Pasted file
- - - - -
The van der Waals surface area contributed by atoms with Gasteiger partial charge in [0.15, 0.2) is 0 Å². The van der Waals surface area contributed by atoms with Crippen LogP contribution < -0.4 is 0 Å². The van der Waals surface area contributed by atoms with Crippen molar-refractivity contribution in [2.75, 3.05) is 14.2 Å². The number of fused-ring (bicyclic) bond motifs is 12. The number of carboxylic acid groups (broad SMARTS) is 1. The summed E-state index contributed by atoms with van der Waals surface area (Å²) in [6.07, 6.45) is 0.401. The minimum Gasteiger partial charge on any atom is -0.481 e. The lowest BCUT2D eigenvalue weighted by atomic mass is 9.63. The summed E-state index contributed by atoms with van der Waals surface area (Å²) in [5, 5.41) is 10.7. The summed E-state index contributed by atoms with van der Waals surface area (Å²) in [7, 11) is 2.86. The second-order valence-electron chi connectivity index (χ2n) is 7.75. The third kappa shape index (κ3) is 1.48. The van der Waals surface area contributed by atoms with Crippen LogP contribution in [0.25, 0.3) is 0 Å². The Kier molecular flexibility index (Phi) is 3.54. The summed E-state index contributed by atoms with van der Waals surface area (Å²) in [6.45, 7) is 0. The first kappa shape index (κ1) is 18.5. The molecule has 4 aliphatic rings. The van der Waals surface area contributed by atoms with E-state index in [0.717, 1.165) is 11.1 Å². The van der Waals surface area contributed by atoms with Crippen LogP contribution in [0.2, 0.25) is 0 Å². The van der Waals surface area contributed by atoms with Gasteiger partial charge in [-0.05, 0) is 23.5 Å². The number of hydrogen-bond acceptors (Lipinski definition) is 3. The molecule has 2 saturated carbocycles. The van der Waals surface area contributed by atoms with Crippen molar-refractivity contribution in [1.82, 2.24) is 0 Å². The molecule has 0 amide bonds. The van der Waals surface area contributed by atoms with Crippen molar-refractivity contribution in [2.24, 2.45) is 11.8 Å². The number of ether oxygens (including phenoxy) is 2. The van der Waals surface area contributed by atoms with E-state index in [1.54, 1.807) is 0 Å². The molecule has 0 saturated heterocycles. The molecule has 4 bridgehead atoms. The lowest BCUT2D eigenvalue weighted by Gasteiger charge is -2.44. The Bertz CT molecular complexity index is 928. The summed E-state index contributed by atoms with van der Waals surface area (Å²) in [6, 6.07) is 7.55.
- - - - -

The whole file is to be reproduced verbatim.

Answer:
The van der Waals surface area contributed by atoms with Gasteiger partial charge in [0.15, 0.2) is 0 Å². The van der Waals surface area contributed by atoms with Crippen LogP contribution < -0.4 is 0 Å². The van der Waals surface area contributed by atoms with Crippen molar-refractivity contribution in [2.75, 3.05) is 14.2 Å². The number of fused-ring (bicyclic) bond motifs is 12. The number of carboxylic acid groups (broad SMARTS) is 1. The summed E-state index contributed by atoms with van der Waals surface area (Å²) in [6.07, 6.45) is 0.401. The minimum Gasteiger partial charge on any atom is -0.481 e. The lowest BCUT2D eigenvalue weighted by atomic mass is 9.63. The summed E-state index contributed by atoms with van der Waals surface area (Å²) in [5, 5.41) is 10.7. The summed E-state index contributed by atoms with van der Waals surface area (Å²) in [7, 11) is 2.86. The second-order valence-electron chi connectivity index (χ2n) is 7.75. The third kappa shape index (κ3) is 1.48. The van der Waals surface area contributed by atoms with Crippen LogP contribution in [0.25, 0.3) is 0 Å². The Kier molecular flexibility index (Phi) is 3.54. The summed E-state index contributed by atoms with van der Waals surface area (Å²) in [6.45, 7) is 0. The first kappa shape index (κ1) is 18.5. The molecule has 4 aliphatic rings. The van der Waals surface area contributed by atoms with E-state index in [0.717, 1.165) is 11.1 Å². The van der Waals surface area contributed by atoms with Crippen LogP contribution in [0.2, 0.25) is 0 Å². The van der Waals surface area contributed by atoms with Gasteiger partial charge in [-0.05, 0) is 23.5 Å². The number of hydrogen-bond acceptors (Lipinski definition) is 3. The molecule has 2 saturated carbocycles. The van der Waals surface area contributed by atoms with Crippen molar-refractivity contribution in [1.82, 2.24) is 0 Å². The molecule has 0 amide bonds. The van der Waals surface area contributed by atoms with Crippen molar-refractivity contribution in [2.24, 2.45) is 11.8 Å². The number of ether oxygens (including phenoxy) is 2. The van der Waals surface area contributed by atoms with E-state index in [1.54, 1.807) is 0 Å². The molecule has 0 saturated heterocycles. The molecule has 4 bridgehead atoms. The lowest BCUT2D eigenvalue weighted by Gasteiger charge is -2.44. The Bertz CT molecular complexity index is 928. The summed E-state index contributed by atoms with van der Waals surface area (Å²) in [6, 6.07) is 7.55.